What Data of Mine Is Out There, and How Did It Get There?

For many of us, the question lurks in the back of our minds but few of us bother to dig out the answer. The reality is that data comes from many, many sources and is pretty widely spread. That may sound ominous, but you’re actually aware of much of it, and it’s been out there for some time with your knowledge and blessing. It’s been preventing fraud and keeping your digital life working the way you’ve asked it to.

It’s important to understand two basic realities about our digital selves. First, our data is widely distributed but closely held, such that compiling a comprehensive view of the details of a person’s life is more aspiration than reality (despite the hype). Second, the value that data-holders place on our information usually relates to their commercial relationship with us as individuals - something they have no desire to share with competitors. The result is that the most widely shared information is the least alarming and most general.

It’s also important to understand that there are a lot of ways to organize our thinking about data and where it originates. Our taxonomy is based on eight data sources, but there are other frameworks out there that are just as valid. With that in mind, let’s start from the obvious data sources, and work our way toward the less obvious and more abstract.

The first source is, of course, data you yourself provide when you fill out a form, upload a picture, write a blog, or record a social connection - direct user input. While the act takes only a moment, the data provided can linger for a long time, leading to the second data source: databases.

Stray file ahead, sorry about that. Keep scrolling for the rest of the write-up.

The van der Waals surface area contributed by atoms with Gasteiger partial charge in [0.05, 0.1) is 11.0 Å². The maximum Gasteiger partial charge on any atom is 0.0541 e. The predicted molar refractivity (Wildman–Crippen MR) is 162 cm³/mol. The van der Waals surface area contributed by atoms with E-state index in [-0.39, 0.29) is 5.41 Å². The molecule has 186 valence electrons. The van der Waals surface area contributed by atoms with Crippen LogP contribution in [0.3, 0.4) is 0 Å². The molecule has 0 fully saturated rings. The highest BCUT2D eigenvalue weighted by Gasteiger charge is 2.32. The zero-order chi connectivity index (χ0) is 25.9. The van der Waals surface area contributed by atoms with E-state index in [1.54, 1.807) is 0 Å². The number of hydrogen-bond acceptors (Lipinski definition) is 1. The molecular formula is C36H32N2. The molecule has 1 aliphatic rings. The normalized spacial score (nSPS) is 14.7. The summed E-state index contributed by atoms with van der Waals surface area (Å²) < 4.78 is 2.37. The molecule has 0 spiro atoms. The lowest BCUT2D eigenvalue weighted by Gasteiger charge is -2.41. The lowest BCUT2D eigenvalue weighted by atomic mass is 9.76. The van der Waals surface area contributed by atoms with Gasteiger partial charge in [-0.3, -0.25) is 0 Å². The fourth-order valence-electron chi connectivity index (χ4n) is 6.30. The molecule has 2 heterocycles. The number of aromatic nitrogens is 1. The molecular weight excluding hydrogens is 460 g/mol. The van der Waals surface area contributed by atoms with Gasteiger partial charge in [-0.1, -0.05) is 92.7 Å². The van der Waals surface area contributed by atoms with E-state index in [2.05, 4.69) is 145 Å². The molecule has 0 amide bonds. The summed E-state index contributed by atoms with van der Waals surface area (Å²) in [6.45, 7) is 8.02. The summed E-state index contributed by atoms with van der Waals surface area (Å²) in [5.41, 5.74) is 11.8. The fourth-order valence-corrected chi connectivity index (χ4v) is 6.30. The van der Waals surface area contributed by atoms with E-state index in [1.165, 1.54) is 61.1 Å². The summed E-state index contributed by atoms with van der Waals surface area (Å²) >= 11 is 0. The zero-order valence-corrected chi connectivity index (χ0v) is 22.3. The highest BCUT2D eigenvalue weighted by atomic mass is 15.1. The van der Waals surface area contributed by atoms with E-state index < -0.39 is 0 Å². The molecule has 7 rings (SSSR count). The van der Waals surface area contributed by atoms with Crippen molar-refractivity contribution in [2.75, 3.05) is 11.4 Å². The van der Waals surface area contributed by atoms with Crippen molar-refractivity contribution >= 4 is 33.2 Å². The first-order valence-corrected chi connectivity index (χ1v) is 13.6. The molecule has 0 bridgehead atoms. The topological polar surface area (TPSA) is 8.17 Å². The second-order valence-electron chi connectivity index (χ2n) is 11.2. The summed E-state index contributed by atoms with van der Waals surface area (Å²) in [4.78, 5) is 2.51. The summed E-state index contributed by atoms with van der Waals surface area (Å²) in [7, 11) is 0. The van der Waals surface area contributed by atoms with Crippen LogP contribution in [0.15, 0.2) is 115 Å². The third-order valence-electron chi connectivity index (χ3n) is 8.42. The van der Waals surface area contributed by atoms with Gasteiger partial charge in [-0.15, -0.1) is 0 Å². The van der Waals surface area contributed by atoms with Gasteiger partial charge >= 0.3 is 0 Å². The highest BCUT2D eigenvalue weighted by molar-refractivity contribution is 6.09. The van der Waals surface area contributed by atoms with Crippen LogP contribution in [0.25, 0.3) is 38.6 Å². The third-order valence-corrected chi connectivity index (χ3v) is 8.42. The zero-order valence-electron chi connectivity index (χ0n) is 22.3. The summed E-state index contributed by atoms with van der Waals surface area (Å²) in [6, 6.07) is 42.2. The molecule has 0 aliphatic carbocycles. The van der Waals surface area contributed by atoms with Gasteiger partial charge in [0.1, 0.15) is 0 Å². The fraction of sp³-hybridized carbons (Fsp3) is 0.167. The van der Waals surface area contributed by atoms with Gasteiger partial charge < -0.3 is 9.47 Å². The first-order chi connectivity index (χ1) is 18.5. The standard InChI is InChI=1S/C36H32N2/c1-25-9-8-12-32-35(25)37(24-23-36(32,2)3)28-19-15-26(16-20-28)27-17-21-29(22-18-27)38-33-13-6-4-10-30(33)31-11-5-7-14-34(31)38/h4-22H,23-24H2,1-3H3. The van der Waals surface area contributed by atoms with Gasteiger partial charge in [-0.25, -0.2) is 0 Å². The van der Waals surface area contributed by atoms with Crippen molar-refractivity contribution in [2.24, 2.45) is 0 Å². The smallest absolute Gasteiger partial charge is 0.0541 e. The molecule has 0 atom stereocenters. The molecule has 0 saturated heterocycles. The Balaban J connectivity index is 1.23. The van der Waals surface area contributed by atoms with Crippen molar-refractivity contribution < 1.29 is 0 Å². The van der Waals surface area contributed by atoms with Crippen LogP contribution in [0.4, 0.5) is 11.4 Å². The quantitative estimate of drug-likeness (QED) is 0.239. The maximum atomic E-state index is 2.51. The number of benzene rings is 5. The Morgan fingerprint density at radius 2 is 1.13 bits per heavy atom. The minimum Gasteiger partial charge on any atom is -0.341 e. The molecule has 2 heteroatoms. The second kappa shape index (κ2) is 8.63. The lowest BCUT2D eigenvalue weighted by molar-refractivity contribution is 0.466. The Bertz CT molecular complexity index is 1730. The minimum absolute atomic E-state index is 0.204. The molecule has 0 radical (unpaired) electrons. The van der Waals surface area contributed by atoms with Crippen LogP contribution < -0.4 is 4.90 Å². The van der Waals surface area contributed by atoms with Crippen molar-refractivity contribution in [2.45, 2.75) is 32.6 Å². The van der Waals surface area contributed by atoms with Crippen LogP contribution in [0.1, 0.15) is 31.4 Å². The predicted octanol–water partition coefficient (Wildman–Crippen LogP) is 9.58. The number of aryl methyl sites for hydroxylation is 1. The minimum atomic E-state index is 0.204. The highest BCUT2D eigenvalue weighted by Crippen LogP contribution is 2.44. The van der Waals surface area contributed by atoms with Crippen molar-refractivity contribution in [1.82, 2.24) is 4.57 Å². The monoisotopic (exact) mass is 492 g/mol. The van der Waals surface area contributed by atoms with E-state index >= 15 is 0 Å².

Databases are not new. If you’ve ever interacted with government or a big institution like a bank or employer, there are records of you and your interactions with the world (some may be on *paper*). Which leads us to number three: transactions.

Every time you use a credit card, interact with your bank, use a reward card or coupon, you leave a digital footprint. While the ease of capturing this information has increased with the digital age, this has been going on a long time, both online and off.

The fourth source is your connection to the network through your mobile phone, computer or the many other connected devices now emerging. Networks need to know a fair amount about what you’re doing and where you are just to function.

This takes us to the edge of the network, where operating systems and sensors reside (sources five and six). While the network needs to know enough to connect you, the operating system needs to know enough to manage the various data flows and interactions between you and the outside world. Some of this is user driven, but increasingly your devices have the ability to measure the world around them on their own, through cameras, microphones and other sensors. Managing all this data to perform useful tasks leads us to applications.


Applications are where the power of data is truly in evidence. The central role that applications play as the go-between for users and data means that they are often seen as the biggest challenge in establishing trust and privacy. More often than not, applications are simply tapping data from the other sources to perform a service or complete a request, but applications can, and do, capture and generate data of their own.


The final source in our taxonomy is data that is generated by algorithms and background processes based on the first-order data coming from the other sources. This is where things like artificial intelligence and machine learning reside - programs that use data to create other data or to make decisions like who’s credit worthy or how many pet rocks to stock for the holiday rush.

So with that framework as background, what do each of these data sources know about us, and which are the ones to fear?